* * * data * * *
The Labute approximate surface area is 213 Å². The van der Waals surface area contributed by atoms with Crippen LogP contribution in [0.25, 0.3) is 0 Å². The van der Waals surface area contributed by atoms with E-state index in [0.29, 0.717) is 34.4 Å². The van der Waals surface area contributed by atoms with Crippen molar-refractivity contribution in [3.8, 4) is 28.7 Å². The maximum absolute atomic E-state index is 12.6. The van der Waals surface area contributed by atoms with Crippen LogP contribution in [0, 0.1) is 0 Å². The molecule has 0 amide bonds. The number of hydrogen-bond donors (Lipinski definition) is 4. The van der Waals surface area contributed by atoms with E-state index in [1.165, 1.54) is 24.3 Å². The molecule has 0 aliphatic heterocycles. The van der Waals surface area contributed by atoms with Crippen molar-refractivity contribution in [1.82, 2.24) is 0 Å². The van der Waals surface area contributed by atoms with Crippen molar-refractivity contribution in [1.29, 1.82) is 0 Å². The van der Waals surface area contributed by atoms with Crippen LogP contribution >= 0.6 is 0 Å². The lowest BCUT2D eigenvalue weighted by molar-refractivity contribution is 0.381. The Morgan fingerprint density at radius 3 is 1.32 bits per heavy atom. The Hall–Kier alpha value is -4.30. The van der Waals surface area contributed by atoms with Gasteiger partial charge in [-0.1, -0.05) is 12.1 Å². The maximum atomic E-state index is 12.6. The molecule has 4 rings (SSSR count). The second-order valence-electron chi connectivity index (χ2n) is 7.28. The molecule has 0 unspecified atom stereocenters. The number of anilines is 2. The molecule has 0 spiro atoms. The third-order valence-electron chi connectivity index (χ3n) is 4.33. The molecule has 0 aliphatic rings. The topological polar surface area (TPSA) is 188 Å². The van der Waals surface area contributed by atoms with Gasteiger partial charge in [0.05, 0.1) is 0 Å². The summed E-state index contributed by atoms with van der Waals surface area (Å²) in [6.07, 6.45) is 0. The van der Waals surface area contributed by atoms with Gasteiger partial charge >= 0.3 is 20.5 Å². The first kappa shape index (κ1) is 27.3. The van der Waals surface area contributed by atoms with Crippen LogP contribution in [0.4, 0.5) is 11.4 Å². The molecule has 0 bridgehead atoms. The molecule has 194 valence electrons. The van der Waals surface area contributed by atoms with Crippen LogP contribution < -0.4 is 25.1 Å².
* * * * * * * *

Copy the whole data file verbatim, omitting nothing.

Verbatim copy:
The Labute approximate surface area is 213 Å². The van der Waals surface area contributed by atoms with Crippen LogP contribution in [0.25, 0.3) is 0 Å². The van der Waals surface area contributed by atoms with E-state index in [0.29, 0.717) is 34.4 Å². The van der Waals surface area contributed by atoms with Crippen molar-refractivity contribution in [3.8, 4) is 28.7 Å². The maximum absolute atomic E-state index is 12.6. The van der Waals surface area contributed by atoms with Crippen LogP contribution in [0, 0.1) is 0 Å². The molecule has 0 amide bonds. The number of hydrogen-bond donors (Lipinski definition) is 4. The van der Waals surface area contributed by atoms with E-state index in [1.165, 1.54) is 24.3 Å². The molecule has 0 aliphatic heterocycles. The van der Waals surface area contributed by atoms with Crippen molar-refractivity contribution in [1.82, 2.24) is 0 Å². The van der Waals surface area contributed by atoms with Crippen molar-refractivity contribution in [1.29, 1.82) is 0 Å². The van der Waals surface area contributed by atoms with Crippen LogP contribution >= 0.6 is 0 Å². The lowest BCUT2D eigenvalue weighted by molar-refractivity contribution is 0.381. The Morgan fingerprint density at radius 3 is 1.32 bits per heavy atom. The Hall–Kier alpha value is -4.30. The van der Waals surface area contributed by atoms with Gasteiger partial charge in [-0.1, -0.05) is 12.1 Å². The maximum atomic E-state index is 12.6. The molecule has 4 rings (SSSR count). The second-order valence-electron chi connectivity index (χ2n) is 7.28. The molecule has 0 unspecified atom stereocenters. The number of anilines is 2. The molecule has 0 spiro atoms. The third-order valence-electron chi connectivity index (χ3n) is 4.33. The molecule has 0 aliphatic rings. The topological polar surface area (TPSA) is 188 Å². The van der Waals surface area contributed by atoms with Gasteiger partial charge in [0.05, 0.1) is 0 Å². The summed E-state index contributed by atoms with van der Waals surface area (Å²) in [6.07, 6.45) is 0. The van der Waals surface area contributed by atoms with Gasteiger partial charge >= 0.3 is 20.5 Å². The first kappa shape index (κ1) is 27.3. The van der Waals surface area contributed by atoms with Crippen LogP contribution in [0.4, 0.5) is 11.4 Å². The molecule has 0 bridgehead atoms. The molecule has 194 valence electrons. The van der Waals surface area contributed by atoms with Crippen LogP contribution < -0.4 is 25.1 Å².